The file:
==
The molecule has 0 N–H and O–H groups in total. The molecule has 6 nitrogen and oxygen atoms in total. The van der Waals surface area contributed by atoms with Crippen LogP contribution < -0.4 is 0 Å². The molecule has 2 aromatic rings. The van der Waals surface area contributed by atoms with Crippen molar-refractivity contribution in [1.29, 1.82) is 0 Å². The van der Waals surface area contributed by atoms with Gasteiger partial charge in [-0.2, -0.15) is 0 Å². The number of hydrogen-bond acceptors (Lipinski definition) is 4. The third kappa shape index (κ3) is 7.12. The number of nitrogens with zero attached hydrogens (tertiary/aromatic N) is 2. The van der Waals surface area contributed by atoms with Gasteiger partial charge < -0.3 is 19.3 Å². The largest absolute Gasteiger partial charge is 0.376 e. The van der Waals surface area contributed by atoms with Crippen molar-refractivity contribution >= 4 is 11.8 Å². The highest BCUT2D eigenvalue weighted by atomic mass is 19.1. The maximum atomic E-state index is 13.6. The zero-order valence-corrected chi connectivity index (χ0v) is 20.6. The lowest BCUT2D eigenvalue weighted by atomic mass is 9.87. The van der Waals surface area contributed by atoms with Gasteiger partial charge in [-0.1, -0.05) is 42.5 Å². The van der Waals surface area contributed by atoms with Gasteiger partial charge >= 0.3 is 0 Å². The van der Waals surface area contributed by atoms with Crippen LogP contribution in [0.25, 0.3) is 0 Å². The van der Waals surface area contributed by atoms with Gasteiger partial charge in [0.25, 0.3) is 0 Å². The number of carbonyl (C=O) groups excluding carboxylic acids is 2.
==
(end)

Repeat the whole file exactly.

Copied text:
The molecule has 0 N–H and O–H groups in total. The molecule has 6 nitrogen and oxygen atoms in total. The van der Waals surface area contributed by atoms with Crippen LogP contribution < -0.4 is 0 Å². The molecule has 2 aromatic rings. The van der Waals surface area contributed by atoms with Crippen molar-refractivity contribution in [1.29, 1.82) is 0 Å². The van der Waals surface area contributed by atoms with Gasteiger partial charge in [-0.2, -0.15) is 0 Å². The number of hydrogen-bond acceptors (Lipinski definition) is 4. The third kappa shape index (κ3) is 7.12. The number of nitrogens with zero attached hydrogens (tertiary/aromatic N) is 2. The van der Waals surface area contributed by atoms with Gasteiger partial charge < -0.3 is 19.3 Å². The largest absolute Gasteiger partial charge is 0.376 e. The van der Waals surface area contributed by atoms with Crippen molar-refractivity contribution >= 4 is 11.8 Å². The highest BCUT2D eigenvalue weighted by atomic mass is 19.1. The maximum atomic E-state index is 13.6. The zero-order valence-corrected chi connectivity index (χ0v) is 20.6. The lowest BCUT2D eigenvalue weighted by atomic mass is 9.87. The van der Waals surface area contributed by atoms with Gasteiger partial charge in [-0.1, -0.05) is 42.5 Å². The van der Waals surface area contributed by atoms with Gasteiger partial charge >= 0.3 is 0 Å². The van der Waals surface area contributed by atoms with Crippen LogP contribution in [0.25, 0.3) is 0 Å². The van der Waals surface area contributed by atoms with Gasteiger partial charge in [0.25, 0.3) is 0 Å². The number of carbonyl (C=O) groups excluding carboxylic acids is 2.